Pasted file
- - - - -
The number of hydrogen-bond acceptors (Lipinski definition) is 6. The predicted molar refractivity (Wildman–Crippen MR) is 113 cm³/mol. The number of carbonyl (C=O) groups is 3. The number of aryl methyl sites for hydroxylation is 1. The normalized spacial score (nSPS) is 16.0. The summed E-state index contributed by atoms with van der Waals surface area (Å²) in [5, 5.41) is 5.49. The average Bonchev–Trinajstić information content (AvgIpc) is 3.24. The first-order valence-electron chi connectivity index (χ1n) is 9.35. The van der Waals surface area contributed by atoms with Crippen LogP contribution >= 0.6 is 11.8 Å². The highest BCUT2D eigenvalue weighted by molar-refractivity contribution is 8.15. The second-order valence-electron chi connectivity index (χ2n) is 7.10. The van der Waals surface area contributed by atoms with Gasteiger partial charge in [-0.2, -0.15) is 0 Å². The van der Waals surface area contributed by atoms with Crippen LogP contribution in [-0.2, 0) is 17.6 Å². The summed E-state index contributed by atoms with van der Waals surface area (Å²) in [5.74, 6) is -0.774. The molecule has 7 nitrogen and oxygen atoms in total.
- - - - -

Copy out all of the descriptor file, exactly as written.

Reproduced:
The number of hydrogen-bond acceptors (Lipinski definition) is 6. The predicted molar refractivity (Wildman–Crippen MR) is 113 cm³/mol. The number of carbonyl (C=O) groups is 3. The number of aryl methyl sites for hydroxylation is 1. The normalized spacial score (nSPS) is 16.0. The summed E-state index contributed by atoms with van der Waals surface area (Å²) in [5, 5.41) is 5.49. The average Bonchev–Trinajstić information content (AvgIpc) is 3.24. The first-order valence-electron chi connectivity index (χ1n) is 9.35. The van der Waals surface area contributed by atoms with Crippen LogP contribution >= 0.6 is 11.8 Å². The highest BCUT2D eigenvalue weighted by molar-refractivity contribution is 8.15. The second-order valence-electron chi connectivity index (χ2n) is 7.10. The van der Waals surface area contributed by atoms with Gasteiger partial charge in [-0.2, -0.15) is 0 Å². The van der Waals surface area contributed by atoms with Crippen LogP contribution in [-0.2, 0) is 17.6 Å². The summed E-state index contributed by atoms with van der Waals surface area (Å²) in [5.74, 6) is -0.774. The molecule has 7 nitrogen and oxygen atoms in total.